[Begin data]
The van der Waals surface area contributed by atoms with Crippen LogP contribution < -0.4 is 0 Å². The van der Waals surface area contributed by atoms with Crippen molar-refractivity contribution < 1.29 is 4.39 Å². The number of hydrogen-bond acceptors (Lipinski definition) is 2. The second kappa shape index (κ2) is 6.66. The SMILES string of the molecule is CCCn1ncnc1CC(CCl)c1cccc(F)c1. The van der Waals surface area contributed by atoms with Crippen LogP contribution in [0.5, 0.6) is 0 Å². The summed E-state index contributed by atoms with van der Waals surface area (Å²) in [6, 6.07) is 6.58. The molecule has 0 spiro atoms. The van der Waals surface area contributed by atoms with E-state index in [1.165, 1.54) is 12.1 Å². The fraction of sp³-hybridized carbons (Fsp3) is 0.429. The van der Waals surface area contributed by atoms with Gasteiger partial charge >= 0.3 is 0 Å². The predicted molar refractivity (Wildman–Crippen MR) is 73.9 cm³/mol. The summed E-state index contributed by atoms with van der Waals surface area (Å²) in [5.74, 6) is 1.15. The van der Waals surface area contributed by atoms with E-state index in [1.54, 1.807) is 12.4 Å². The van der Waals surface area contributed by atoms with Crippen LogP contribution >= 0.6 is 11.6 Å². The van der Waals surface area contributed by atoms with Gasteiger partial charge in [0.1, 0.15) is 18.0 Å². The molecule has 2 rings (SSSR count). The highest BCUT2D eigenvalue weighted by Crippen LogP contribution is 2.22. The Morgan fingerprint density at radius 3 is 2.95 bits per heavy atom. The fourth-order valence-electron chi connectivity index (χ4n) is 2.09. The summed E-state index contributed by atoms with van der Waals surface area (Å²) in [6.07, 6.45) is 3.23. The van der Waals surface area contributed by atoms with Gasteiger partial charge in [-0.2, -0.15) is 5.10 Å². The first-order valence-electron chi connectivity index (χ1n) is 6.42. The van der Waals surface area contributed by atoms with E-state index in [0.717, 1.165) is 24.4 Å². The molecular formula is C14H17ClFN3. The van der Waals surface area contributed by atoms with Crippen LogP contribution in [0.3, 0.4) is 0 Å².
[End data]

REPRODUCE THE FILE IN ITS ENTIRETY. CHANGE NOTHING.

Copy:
The van der Waals surface area contributed by atoms with Crippen LogP contribution < -0.4 is 0 Å². The van der Waals surface area contributed by atoms with Crippen molar-refractivity contribution < 1.29 is 4.39 Å². The number of hydrogen-bond acceptors (Lipinski definition) is 2. The second kappa shape index (κ2) is 6.66. The SMILES string of the molecule is CCCn1ncnc1CC(CCl)c1cccc(F)c1. The van der Waals surface area contributed by atoms with Crippen LogP contribution in [0.5, 0.6) is 0 Å². The summed E-state index contributed by atoms with van der Waals surface area (Å²) in [6, 6.07) is 6.58. The molecule has 0 spiro atoms. The van der Waals surface area contributed by atoms with E-state index in [1.165, 1.54) is 12.1 Å². The fraction of sp³-hybridized carbons (Fsp3) is 0.429. The van der Waals surface area contributed by atoms with Gasteiger partial charge >= 0.3 is 0 Å². The predicted molar refractivity (Wildman–Crippen MR) is 73.9 cm³/mol. The summed E-state index contributed by atoms with van der Waals surface area (Å²) in [5.74, 6) is 1.15. The van der Waals surface area contributed by atoms with E-state index in [1.54, 1.807) is 12.4 Å². The van der Waals surface area contributed by atoms with Crippen LogP contribution >= 0.6 is 11.6 Å². The van der Waals surface area contributed by atoms with Gasteiger partial charge in [0.1, 0.15) is 18.0 Å². The molecule has 2 rings (SSSR count). The highest BCUT2D eigenvalue weighted by Crippen LogP contribution is 2.22. The Morgan fingerprint density at radius 3 is 2.95 bits per heavy atom. The fourth-order valence-electron chi connectivity index (χ4n) is 2.09. The summed E-state index contributed by atoms with van der Waals surface area (Å²) in [6.07, 6.45) is 3.23. The van der Waals surface area contributed by atoms with Gasteiger partial charge in [-0.2, -0.15) is 5.10 Å². The first-order valence-electron chi connectivity index (χ1n) is 6.42. The van der Waals surface area contributed by atoms with E-state index in [0.717, 1.165) is 24.4 Å². The molecular formula is C14H17ClFN3. The van der Waals surface area contributed by atoms with Crippen LogP contribution in [0.3, 0.4) is 0 Å².